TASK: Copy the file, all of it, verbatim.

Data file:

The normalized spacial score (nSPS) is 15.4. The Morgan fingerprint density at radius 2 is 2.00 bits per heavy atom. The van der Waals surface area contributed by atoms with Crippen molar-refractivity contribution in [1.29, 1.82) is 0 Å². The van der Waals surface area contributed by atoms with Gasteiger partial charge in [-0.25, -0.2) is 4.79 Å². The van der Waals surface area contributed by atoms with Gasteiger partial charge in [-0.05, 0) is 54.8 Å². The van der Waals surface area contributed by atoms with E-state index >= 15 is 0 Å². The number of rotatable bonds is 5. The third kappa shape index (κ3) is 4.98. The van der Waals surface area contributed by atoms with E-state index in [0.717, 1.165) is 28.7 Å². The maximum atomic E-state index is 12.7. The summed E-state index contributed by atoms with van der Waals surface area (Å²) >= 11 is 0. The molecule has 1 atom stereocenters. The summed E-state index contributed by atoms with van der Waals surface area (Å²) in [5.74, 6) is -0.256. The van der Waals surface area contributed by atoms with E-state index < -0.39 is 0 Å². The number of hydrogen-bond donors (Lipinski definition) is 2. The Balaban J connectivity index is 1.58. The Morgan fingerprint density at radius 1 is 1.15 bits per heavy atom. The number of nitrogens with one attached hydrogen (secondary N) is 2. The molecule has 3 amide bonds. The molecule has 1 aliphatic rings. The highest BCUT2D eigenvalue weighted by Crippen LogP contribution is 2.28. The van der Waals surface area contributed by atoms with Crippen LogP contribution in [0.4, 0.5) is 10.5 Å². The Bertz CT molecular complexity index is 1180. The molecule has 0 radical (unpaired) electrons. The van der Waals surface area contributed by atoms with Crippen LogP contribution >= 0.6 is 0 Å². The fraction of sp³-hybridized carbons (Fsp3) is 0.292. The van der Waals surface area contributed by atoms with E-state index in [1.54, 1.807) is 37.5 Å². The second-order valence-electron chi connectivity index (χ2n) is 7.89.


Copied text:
The normalized spacial score (nSPS) is 15.4. The Morgan fingerprint density at radius 2 is 2.00 bits per heavy atom. The van der Waals surface area contributed by atoms with Crippen molar-refractivity contribution in [1.29, 1.82) is 0 Å². The van der Waals surface area contributed by atoms with Gasteiger partial charge in [-0.25, -0.2) is 4.79 Å². The van der Waals surface area contributed by atoms with Gasteiger partial charge in [-0.05, 0) is 54.8 Å². The van der Waals surface area contributed by atoms with E-state index >= 15 is 0 Å². The number of rotatable bonds is 5. The third kappa shape index (κ3) is 4.98. The van der Waals surface area contributed by atoms with E-state index in [0.717, 1.165) is 28.7 Å². The maximum atomic E-state index is 12.7. The summed E-state index contributed by atoms with van der Waals surface area (Å²) >= 11 is 0. The molecule has 1 atom stereocenters. The summed E-state index contributed by atoms with van der Waals surface area (Å²) in [5.74, 6) is -0.256. The van der Waals surface area contributed by atoms with E-state index < -0.39 is 0 Å². The number of hydrogen-bond donors (Lipinski definition) is 2. The Balaban J connectivity index is 1.58. The Morgan fingerprint density at radius 1 is 1.15 bits per heavy atom. The number of nitrogens with one attached hydrogen (secondary N) is 2. The molecule has 3 amide bonds. The molecule has 1 aliphatic rings. The highest BCUT2D eigenvalue weighted by Crippen LogP contribution is 2.28. The van der Waals surface area contributed by atoms with Crippen LogP contribution in [0.4, 0.5) is 10.5 Å². The Bertz CT molecular complexity index is 1180. The molecule has 0 radical (unpaired) electrons. The van der Waals surface area contributed by atoms with Crippen LogP contribution >= 0.6 is 0 Å². The fraction of sp³-hybridized carbons (Fsp3) is 0.292. The van der Waals surface area contributed by atoms with E-state index in [1.54, 1.807) is 37.5 Å². The second-order valence-electron chi connectivity index (χ2n) is 7.89.